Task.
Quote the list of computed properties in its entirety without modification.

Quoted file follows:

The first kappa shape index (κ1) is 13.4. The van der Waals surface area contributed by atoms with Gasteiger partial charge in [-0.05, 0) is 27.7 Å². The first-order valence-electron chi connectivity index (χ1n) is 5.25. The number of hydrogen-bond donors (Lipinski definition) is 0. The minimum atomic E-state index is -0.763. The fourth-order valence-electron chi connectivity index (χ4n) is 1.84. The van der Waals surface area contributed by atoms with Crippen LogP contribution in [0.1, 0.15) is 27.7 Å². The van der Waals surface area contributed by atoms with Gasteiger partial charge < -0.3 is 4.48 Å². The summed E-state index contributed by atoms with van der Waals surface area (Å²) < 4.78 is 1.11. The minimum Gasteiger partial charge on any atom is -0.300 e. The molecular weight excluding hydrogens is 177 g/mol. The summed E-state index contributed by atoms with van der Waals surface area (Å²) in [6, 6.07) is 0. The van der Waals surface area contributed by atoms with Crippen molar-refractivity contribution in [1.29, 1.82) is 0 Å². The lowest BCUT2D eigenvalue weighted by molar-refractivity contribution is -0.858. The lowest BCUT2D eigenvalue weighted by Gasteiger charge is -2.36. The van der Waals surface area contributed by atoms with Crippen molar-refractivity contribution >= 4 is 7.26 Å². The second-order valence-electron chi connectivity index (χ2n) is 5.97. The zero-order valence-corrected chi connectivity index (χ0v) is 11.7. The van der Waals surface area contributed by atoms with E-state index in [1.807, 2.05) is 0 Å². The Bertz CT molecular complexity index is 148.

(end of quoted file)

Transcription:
The first kappa shape index (κ1) is 13.4. The van der Waals surface area contributed by atoms with Gasteiger partial charge in [-0.05, 0) is 27.7 Å². The first-order valence-electron chi connectivity index (χ1n) is 5.25. The number of hydrogen-bond donors (Lipinski definition) is 0. The minimum atomic E-state index is -0.763. The fourth-order valence-electron chi connectivity index (χ4n) is 1.84. The van der Waals surface area contributed by atoms with Crippen LogP contribution in [0.1, 0.15) is 27.7 Å². The van der Waals surface area contributed by atoms with Gasteiger partial charge < -0.3 is 4.48 Å². The summed E-state index contributed by atoms with van der Waals surface area (Å²) < 4.78 is 1.11. The minimum Gasteiger partial charge on any atom is -0.300 e. The molecular weight excluding hydrogens is 177 g/mol. The summed E-state index contributed by atoms with van der Waals surface area (Å²) in [6, 6.07) is 0. The van der Waals surface area contributed by atoms with Crippen molar-refractivity contribution in [1.29, 1.82) is 0 Å². The lowest BCUT2D eigenvalue weighted by molar-refractivity contribution is -0.858. The lowest BCUT2D eigenvalue weighted by Gasteiger charge is -2.36. The van der Waals surface area contributed by atoms with Crippen molar-refractivity contribution >= 4 is 7.26 Å². The second-order valence-electron chi connectivity index (χ2n) is 5.97. The zero-order valence-corrected chi connectivity index (χ0v) is 11.7. The van der Waals surface area contributed by atoms with E-state index in [1.807, 2.05) is 0 Å². The Bertz CT molecular complexity index is 148.